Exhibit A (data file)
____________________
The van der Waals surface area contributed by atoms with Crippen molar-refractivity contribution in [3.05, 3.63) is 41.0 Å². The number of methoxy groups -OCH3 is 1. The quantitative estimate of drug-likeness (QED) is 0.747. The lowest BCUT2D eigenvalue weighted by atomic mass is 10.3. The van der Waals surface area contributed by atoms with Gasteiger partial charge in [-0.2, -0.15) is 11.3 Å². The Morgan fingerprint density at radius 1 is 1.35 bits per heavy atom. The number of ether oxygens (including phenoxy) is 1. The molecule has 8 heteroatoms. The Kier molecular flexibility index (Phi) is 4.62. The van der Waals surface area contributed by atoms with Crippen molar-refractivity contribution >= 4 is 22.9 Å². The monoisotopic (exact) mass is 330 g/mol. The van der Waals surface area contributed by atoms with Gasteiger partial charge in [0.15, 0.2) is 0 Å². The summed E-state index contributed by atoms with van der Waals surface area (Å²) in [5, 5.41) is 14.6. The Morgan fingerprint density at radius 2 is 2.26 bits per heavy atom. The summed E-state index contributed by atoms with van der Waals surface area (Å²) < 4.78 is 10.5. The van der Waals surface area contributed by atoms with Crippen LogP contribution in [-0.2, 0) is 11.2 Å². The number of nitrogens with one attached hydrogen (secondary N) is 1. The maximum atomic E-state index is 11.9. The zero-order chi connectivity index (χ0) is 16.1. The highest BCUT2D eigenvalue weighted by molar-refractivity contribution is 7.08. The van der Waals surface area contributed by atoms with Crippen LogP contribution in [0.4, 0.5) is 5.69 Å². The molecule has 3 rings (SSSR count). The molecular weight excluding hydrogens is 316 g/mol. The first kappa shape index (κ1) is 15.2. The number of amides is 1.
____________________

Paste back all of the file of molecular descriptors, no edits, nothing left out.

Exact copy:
The van der Waals surface area contributed by atoms with Crippen molar-refractivity contribution in [3.05, 3.63) is 41.0 Å². The number of methoxy groups -OCH3 is 1. The quantitative estimate of drug-likeness (QED) is 0.747. The lowest BCUT2D eigenvalue weighted by atomic mass is 10.3. The van der Waals surface area contributed by atoms with Gasteiger partial charge in [-0.2, -0.15) is 11.3 Å². The Morgan fingerprint density at radius 1 is 1.35 bits per heavy atom. The number of ether oxygens (including phenoxy) is 1. The molecule has 8 heteroatoms. The Kier molecular flexibility index (Phi) is 4.62. The van der Waals surface area contributed by atoms with Crippen molar-refractivity contribution >= 4 is 22.9 Å². The monoisotopic (exact) mass is 330 g/mol. The van der Waals surface area contributed by atoms with Gasteiger partial charge in [0.15, 0.2) is 0 Å². The summed E-state index contributed by atoms with van der Waals surface area (Å²) in [5, 5.41) is 14.6. The Morgan fingerprint density at radius 2 is 2.26 bits per heavy atom. The summed E-state index contributed by atoms with van der Waals surface area (Å²) < 4.78 is 10.5. The van der Waals surface area contributed by atoms with Crippen LogP contribution in [-0.2, 0) is 11.2 Å². The number of nitrogens with one attached hydrogen (secondary N) is 1. The maximum atomic E-state index is 11.9. The zero-order chi connectivity index (χ0) is 16.1. The highest BCUT2D eigenvalue weighted by molar-refractivity contribution is 7.08. The van der Waals surface area contributed by atoms with Crippen LogP contribution in [0.4, 0.5) is 5.69 Å². The molecule has 3 rings (SSSR count). The molecular weight excluding hydrogens is 316 g/mol. The first kappa shape index (κ1) is 15.2. The number of amides is 1.